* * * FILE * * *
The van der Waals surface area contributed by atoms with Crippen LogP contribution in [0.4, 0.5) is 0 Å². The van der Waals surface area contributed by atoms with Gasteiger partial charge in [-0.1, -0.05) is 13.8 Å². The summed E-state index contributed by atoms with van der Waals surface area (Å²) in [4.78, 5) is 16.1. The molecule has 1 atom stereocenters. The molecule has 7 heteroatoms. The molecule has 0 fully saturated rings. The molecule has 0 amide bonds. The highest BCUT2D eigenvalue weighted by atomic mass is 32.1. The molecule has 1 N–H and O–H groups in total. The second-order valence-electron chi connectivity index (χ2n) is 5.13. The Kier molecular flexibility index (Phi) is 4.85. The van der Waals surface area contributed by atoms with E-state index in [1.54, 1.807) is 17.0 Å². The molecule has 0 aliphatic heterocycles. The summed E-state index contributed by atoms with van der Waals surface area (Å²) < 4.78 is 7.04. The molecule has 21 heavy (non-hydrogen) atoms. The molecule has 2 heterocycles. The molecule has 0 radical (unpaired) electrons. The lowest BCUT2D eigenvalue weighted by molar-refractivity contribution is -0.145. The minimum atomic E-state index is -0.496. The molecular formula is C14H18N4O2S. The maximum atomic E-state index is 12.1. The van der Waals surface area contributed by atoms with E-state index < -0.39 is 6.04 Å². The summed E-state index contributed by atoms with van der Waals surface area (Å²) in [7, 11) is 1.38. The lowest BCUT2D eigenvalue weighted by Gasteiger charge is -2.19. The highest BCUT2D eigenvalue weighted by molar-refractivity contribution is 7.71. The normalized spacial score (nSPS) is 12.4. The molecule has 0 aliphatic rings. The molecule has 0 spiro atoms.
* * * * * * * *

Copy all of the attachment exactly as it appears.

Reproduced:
The van der Waals surface area contributed by atoms with Crippen LogP contribution in [0.4, 0.5) is 0 Å². The van der Waals surface area contributed by atoms with Gasteiger partial charge in [-0.1, -0.05) is 13.8 Å². The summed E-state index contributed by atoms with van der Waals surface area (Å²) in [4.78, 5) is 16.1. The molecule has 1 atom stereocenters. The molecule has 7 heteroatoms. The molecule has 0 fully saturated rings. The molecule has 0 amide bonds. The highest BCUT2D eigenvalue weighted by atomic mass is 32.1. The molecule has 1 N–H and O–H groups in total. The second-order valence-electron chi connectivity index (χ2n) is 5.13. The Kier molecular flexibility index (Phi) is 4.85. The van der Waals surface area contributed by atoms with E-state index in [1.54, 1.807) is 17.0 Å². The molecule has 0 aliphatic heterocycles. The summed E-state index contributed by atoms with van der Waals surface area (Å²) < 4.78 is 7.04. The molecule has 21 heavy (non-hydrogen) atoms. The molecule has 2 heterocycles. The molecule has 0 radical (unpaired) electrons. The lowest BCUT2D eigenvalue weighted by molar-refractivity contribution is -0.145. The minimum atomic E-state index is -0.496. The molecular formula is C14H18N4O2S. The maximum atomic E-state index is 12.1. The van der Waals surface area contributed by atoms with E-state index < -0.39 is 6.04 Å². The summed E-state index contributed by atoms with van der Waals surface area (Å²) in [7, 11) is 1.38. The lowest BCUT2D eigenvalue weighted by Gasteiger charge is -2.19. The highest BCUT2D eigenvalue weighted by molar-refractivity contribution is 7.71. The normalized spacial score (nSPS) is 12.4. The molecule has 0 aliphatic rings. The molecule has 0 spiro atoms.